Since the news came that the Rev. Bede Parry has resigned from All Saints Church in Las Vegas and from the Episcopal priesthood, we have had statements mainly from Bishop Daniel Edwards and the Diocese of Nevada (here, here) a description of the process used to receive Parry’s orders, a news story from Episcopal News Service and timeline from the Office of Public Affairs. As the story has bubbled up a little on the main-stream media, and there is much discussion on the internet, it took over a week for the first substantive statements to come out.
We appreciate the timeline and the detail offered by Bishop Edwards so far. As the Bede Parry case unfolds, here are some things we know, and some things we don’t know and some things that just confuse us.
The discussion from the diocese of Nevada and 815 centers on the lawsuit filed against Conception Abbey for abuse that took place in 1987 in the Benedictine monastery in Missouri. It is less clear as to whether the Bishop and Diocese of Nevada knew about the other incidents, particularly in Minnesota.
We know that the Bishop and diocese of Nevada knew about the 1987 incident. The fact sheet says: “Parry was forthcoming about the 1987 incident at Conception Abbey in the background check.”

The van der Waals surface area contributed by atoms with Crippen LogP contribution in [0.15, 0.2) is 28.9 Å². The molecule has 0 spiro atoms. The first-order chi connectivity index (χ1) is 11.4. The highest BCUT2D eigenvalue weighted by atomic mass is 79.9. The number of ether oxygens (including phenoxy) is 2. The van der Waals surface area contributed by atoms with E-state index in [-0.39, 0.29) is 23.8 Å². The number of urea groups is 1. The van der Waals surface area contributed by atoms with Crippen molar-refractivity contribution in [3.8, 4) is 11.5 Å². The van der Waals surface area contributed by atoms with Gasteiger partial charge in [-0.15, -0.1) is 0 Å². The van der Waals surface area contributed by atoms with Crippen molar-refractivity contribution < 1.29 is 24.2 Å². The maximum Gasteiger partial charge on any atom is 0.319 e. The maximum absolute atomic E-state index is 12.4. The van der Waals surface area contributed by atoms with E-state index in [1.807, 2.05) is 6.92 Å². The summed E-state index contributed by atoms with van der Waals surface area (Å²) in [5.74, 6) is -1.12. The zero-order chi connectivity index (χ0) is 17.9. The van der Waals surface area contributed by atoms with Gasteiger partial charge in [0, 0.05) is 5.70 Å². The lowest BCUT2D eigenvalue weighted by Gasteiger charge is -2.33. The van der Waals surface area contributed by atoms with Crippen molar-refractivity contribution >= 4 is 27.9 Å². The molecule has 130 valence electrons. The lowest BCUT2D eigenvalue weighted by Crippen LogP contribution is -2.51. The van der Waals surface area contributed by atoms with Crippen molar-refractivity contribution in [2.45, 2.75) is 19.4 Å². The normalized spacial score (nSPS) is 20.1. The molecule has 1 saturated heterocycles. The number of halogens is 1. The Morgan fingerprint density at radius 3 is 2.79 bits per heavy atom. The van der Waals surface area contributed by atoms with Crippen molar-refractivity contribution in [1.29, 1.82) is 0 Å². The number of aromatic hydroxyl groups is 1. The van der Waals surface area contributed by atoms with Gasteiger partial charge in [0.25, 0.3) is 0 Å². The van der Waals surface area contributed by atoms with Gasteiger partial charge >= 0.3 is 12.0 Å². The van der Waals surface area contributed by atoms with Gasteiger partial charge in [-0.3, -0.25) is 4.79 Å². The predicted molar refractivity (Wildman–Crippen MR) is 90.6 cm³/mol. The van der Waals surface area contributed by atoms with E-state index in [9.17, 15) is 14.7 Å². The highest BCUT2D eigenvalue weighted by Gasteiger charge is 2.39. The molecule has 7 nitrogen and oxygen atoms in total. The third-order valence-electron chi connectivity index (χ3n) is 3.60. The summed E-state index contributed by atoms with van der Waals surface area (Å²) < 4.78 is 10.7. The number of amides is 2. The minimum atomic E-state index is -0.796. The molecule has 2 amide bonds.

What we don’t know is whether Parry was also as forthcoming to the Bishop and Diocese of Nevada about the other incidents of sexual misconduct. The original Kansas City Star report says:
Parry confirmed to The Star his three relationships between 1973 and 1979 at Conception Abbey and one in 1981 in Minnesota. He said he reported those incidents to then-abbot Jerome Hanus at Conception Abbey and to the abbot at St. John’s Abbey in Minnesota….
…Parry said he first opened up about his sexual misconduct last fall, when a Seattle area man named Pat Marker showed up at his doorstep. Marker, a sex abuse victim who had attended St. John’s Preparatory School in Minnesota, had learned about Parry while researching other cases from St. John’s.
“I confronted Bede with the allegations … that took place at St. John’s, and he admitted to the misconduct and expressed remorse but did not disclose any information about the (Conception Abbey) boys choir at that time,” Marker said. “After learning he directed the choir, I confronted him again. At first he denied anything but later admitted to misconduct.”
The responses this week from Bishop Edwards and through the Office of Public Affairs only discuss the one incident, in 1987, that he admitted to Bishop Jefferts Schori in 2002. Apparently all the canonical steps in 2002-04 were taken in light of that one incident being fully known. They make the case that based on the dioceses own psychological evaluation, Parry posed no threat. Two question remain: if Parry was not a threat, then why the restriction on children and, does the decision by the bishop and diocese change when other incidents come to light?
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